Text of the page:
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Ageing Tin Oo bows out of elections

Veteran Burmese politician Tin Oo, who spent years in detention before returning to the country’s political arena last year as deputy leader of the National League for Democracy (NLD) party, says he will not compete in looming by-elections.

The popular pro-democracy activist has been a firm fixture in Burma’s opposition, despite various spells in prison and under house arrest. At 85, however, he feels he is no longer suitable to hold a seat in parliament.

“I am old. I’d just rather let the younger generations take part [in the parliament] instead of myself – I don’t feel like I want to engage in [parliamentary] talks,” he told DVB.

A former commander-in-chief of the Burmese army, Tin Oo was forced to retire in 1976 and subsequently sentenced to seven years in prison for high treason. Since his release in 1980 under an amnesty, he has spent additional spells in jail and under house arrest before his release last year.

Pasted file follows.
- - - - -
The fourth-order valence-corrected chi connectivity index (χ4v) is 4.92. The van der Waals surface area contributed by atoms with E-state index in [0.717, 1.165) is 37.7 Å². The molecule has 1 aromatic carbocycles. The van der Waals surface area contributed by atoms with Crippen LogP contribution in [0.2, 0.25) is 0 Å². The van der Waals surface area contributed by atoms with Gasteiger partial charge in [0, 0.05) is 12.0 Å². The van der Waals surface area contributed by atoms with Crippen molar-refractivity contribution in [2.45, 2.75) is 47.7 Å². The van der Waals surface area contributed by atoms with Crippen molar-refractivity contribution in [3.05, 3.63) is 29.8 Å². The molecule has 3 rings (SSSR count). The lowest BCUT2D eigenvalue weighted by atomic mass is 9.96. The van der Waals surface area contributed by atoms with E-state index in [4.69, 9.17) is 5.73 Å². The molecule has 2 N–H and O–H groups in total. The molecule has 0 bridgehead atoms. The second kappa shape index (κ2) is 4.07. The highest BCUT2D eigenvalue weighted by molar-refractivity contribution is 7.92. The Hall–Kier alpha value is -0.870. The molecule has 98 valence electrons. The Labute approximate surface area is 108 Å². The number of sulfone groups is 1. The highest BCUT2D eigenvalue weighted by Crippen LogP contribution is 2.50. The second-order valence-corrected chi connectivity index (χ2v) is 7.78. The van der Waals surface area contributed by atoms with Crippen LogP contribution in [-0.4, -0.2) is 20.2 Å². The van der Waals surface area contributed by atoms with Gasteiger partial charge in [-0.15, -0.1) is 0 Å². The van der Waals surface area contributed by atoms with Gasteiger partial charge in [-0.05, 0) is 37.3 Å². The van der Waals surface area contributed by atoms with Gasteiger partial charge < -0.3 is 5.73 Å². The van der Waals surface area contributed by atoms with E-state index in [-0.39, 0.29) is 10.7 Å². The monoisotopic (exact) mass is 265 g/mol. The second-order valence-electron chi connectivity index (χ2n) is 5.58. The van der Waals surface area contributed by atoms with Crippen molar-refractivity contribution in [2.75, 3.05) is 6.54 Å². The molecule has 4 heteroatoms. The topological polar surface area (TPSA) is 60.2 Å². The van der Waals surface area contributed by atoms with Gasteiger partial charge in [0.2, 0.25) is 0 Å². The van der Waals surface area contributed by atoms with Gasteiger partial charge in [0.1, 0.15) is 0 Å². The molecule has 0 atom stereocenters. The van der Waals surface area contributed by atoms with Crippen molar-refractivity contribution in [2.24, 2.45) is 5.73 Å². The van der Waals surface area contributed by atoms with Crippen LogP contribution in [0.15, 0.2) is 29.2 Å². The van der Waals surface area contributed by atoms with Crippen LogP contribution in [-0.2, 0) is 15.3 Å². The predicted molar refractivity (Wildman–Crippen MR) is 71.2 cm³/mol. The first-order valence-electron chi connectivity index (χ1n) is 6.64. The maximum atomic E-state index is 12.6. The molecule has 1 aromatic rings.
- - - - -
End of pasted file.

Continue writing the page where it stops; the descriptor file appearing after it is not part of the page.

Party leader Aung San Suu Kyi has suggested she will contest a seat in a rural township south of Rangoon called Kawhmu, although that has not been made official.

Her ban on running in the 2010 elections had prompted the party’s boycott and subsequent dissolution, but amendments to electoral laws made recently have paved the way for the NLD’s return.

Forty-eight seats are up for grabs in Burma’s parliament, although the government is yet to announce a date for the polls. A number of parties have complained that the lack of a date is scuppering their ability to properly prepare.

NLD spokesperson Nyan Win responded to claims made by some news journals inside the country that the party would accommodate up to one million members by saying there was no limit on the number of those who could join.

“That number is merely speculations but we will accept [anyone] who meets the qualifications and conditions required under [Burmese law] and our specifications,” he said.

The party will keep its traditional structure and hierarchy, from the Central Executive Committee comprised of the likes of veteran members Win Tin and Nyan Win, down to township-level coordinators.

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